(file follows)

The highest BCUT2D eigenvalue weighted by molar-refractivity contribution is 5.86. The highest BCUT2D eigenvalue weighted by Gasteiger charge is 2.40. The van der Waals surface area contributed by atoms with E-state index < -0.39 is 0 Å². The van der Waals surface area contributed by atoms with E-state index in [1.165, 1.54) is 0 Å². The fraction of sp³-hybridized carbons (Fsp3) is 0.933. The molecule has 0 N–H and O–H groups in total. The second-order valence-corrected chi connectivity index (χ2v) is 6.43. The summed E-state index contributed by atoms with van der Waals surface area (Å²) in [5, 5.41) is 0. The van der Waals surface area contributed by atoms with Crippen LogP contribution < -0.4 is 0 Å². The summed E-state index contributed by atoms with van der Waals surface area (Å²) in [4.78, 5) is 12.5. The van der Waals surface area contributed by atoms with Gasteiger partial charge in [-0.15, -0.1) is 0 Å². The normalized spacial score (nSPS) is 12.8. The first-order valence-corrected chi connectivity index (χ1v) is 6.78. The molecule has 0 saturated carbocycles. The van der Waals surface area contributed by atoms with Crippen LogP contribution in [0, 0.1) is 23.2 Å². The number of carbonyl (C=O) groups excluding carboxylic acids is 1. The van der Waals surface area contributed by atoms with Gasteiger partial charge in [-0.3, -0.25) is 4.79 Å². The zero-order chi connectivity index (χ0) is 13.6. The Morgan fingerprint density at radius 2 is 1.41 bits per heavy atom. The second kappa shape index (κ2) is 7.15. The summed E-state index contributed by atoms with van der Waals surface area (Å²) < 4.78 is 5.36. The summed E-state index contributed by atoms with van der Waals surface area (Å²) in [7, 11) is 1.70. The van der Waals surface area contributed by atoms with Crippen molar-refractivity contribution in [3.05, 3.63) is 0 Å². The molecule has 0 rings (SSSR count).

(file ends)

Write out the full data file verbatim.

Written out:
The highest BCUT2D eigenvalue weighted by molar-refractivity contribution is 5.86. The highest BCUT2D eigenvalue weighted by Gasteiger charge is 2.40. The van der Waals surface area contributed by atoms with E-state index < -0.39 is 0 Å². The van der Waals surface area contributed by atoms with E-state index in [1.165, 1.54) is 0 Å². The fraction of sp³-hybridized carbons (Fsp3) is 0.933. The molecule has 0 N–H and O–H groups in total. The second-order valence-corrected chi connectivity index (χ2v) is 6.43. The summed E-state index contributed by atoms with van der Waals surface area (Å²) in [5, 5.41) is 0. The van der Waals surface area contributed by atoms with Crippen LogP contribution < -0.4 is 0 Å². The summed E-state index contributed by atoms with van der Waals surface area (Å²) in [4.78, 5) is 12.5. The van der Waals surface area contributed by atoms with Gasteiger partial charge in [-0.15, -0.1) is 0 Å². The normalized spacial score (nSPS) is 12.8. The first-order valence-corrected chi connectivity index (χ1v) is 6.78. The molecule has 0 saturated carbocycles. The van der Waals surface area contributed by atoms with Crippen LogP contribution in [0, 0.1) is 23.2 Å². The number of carbonyl (C=O) groups excluding carboxylic acids is 1. The van der Waals surface area contributed by atoms with Gasteiger partial charge in [-0.3, -0.25) is 4.79 Å². The zero-order chi connectivity index (χ0) is 13.6. The Morgan fingerprint density at radius 2 is 1.41 bits per heavy atom. The second kappa shape index (κ2) is 7.15. The summed E-state index contributed by atoms with van der Waals surface area (Å²) < 4.78 is 5.36. The summed E-state index contributed by atoms with van der Waals surface area (Å²) in [7, 11) is 1.70. The van der Waals surface area contributed by atoms with Crippen molar-refractivity contribution in [3.05, 3.63) is 0 Å². The molecule has 0 rings (SSSR count).